While any alcohol you consume should be in moderation, a gin and tonic is one of the healthier cocktails you can choose. And since it only has two main components (like these other classic cocktails), a gin and tonic doesn’t rack up the calories like more complex cocktails. Calorie counts vary depending on the brand of tonic water, expect a G&T to come in at about 190 calories. If you’re watching your calorie count, you can switch regular tonic for diet, or cut down to 1-1/2 ounces of gin.

Plus, juniper berry, the major flavor behind gin, boasts several important health benefits. These small blue-hued berries can aid digestion and reduce bloating. They are also rich in antioxidants, which may have immune boosting and anti-inflammatory properties.

That said, alcohol is alcohol and too much isn’t a good thing. You can have your gin and drink it too, just don’t go overboard.

Tips for Making a Gin and Tonic

What are some variations for a gin and tonic?

You can pick up a bottle of flavored tonic water to introduce another layer to your cocktail. If you’re using a flavored tonic, feel free to garnish with similar fruits or herbs that are in the tonic. You can also use club soda instead of tonic water to make a gin rickey.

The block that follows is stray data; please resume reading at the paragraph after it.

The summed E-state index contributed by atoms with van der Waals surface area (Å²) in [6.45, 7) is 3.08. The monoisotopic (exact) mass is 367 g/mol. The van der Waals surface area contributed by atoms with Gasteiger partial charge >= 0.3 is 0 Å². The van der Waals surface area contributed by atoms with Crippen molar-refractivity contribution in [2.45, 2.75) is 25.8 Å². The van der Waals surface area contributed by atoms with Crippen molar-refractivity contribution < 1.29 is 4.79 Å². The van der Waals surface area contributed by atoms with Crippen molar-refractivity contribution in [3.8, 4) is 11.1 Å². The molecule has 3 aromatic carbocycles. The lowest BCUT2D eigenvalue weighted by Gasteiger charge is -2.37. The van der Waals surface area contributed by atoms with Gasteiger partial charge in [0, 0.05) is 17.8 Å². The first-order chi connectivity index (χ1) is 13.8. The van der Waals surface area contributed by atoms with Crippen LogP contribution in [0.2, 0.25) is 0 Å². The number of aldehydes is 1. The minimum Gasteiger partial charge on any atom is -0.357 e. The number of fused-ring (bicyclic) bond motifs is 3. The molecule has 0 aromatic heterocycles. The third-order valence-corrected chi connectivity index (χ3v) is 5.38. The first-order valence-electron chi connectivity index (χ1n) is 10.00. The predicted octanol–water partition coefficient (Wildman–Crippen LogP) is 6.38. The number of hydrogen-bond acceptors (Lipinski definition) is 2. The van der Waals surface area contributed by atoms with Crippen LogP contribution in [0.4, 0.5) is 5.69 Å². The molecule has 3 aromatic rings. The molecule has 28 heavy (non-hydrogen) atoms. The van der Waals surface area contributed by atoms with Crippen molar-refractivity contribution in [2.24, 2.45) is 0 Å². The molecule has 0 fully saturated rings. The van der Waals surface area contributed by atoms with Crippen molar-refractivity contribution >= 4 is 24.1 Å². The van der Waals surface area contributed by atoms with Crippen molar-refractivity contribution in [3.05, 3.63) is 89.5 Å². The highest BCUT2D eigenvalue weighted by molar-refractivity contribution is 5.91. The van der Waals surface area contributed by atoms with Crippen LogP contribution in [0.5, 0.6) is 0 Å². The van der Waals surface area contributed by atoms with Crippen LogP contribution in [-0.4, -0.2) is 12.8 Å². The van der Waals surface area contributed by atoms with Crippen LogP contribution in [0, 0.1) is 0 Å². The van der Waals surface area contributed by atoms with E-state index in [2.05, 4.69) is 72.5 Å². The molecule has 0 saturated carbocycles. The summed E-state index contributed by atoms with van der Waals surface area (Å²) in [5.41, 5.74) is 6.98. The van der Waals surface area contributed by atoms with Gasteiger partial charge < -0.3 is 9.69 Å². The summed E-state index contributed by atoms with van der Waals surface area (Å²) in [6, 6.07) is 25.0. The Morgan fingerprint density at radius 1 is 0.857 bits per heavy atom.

Can I use pink gin to make a gin and tonic?

Yes! Pink gin is fruitier thanks to the addition of red fruits like strawberry, raspberry and currants. If you love juicy fruit flavors, swap pink gin for London dry. Look for pink gin from Beefeater, Gordon’s and others.

Can you save leftover tonic water?

You can, but using a freshly opened bottle of chilled tonic water yields best results.

Ready to take it up a notch? Here’s how to make the classic Aviation cocktail (a pre-Prohibition drink that’s making a huge comeback).

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James Schend
Formerly Taste of Home’s Deputy Editor, Culinary, James oversaw the Food Editor team, recipe contests and Bakeable, and managed all food content for Trusted Media Brands. He has also worked in the kitchen of Williams-Sonoma and at Southern Living. An honor graduate of The Culinary Institute of America, James has traveled the world searching for great food in all corners of life.